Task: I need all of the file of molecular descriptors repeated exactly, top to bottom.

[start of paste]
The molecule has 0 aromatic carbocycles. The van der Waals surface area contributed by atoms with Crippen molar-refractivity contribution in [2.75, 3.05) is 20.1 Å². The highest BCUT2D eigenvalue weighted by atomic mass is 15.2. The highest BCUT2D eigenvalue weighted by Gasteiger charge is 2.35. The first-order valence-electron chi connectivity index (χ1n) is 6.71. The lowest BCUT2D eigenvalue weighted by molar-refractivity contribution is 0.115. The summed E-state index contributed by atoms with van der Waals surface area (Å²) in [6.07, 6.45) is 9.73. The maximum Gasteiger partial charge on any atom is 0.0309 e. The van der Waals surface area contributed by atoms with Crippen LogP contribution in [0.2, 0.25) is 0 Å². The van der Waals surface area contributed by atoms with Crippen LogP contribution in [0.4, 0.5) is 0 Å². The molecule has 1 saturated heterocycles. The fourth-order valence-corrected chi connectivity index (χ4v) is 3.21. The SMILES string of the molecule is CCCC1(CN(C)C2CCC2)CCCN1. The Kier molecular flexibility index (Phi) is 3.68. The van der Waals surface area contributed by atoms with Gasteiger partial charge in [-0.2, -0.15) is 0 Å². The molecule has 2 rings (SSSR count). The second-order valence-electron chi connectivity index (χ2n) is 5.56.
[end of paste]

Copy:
The molecule has 0 aromatic carbocycles. The van der Waals surface area contributed by atoms with Crippen molar-refractivity contribution in [2.75, 3.05) is 20.1 Å². The highest BCUT2D eigenvalue weighted by atomic mass is 15.2. The highest BCUT2D eigenvalue weighted by Gasteiger charge is 2.35. The first-order valence-electron chi connectivity index (χ1n) is 6.71. The lowest BCUT2D eigenvalue weighted by molar-refractivity contribution is 0.115. The summed E-state index contributed by atoms with van der Waals surface area (Å²) in [6.07, 6.45) is 9.73. The maximum Gasteiger partial charge on any atom is 0.0309 e. The van der Waals surface area contributed by atoms with Crippen LogP contribution in [0.2, 0.25) is 0 Å². The van der Waals surface area contributed by atoms with Crippen LogP contribution in [0.4, 0.5) is 0 Å². The molecule has 1 saturated heterocycles. The fourth-order valence-corrected chi connectivity index (χ4v) is 3.21. The SMILES string of the molecule is CCCC1(CN(C)C2CCC2)CCCN1. The Kier molecular flexibility index (Phi) is 3.68. The van der Waals surface area contributed by atoms with Gasteiger partial charge in [-0.2, -0.15) is 0 Å². The molecule has 2 rings (SSSR count). The second-order valence-electron chi connectivity index (χ2n) is 5.56.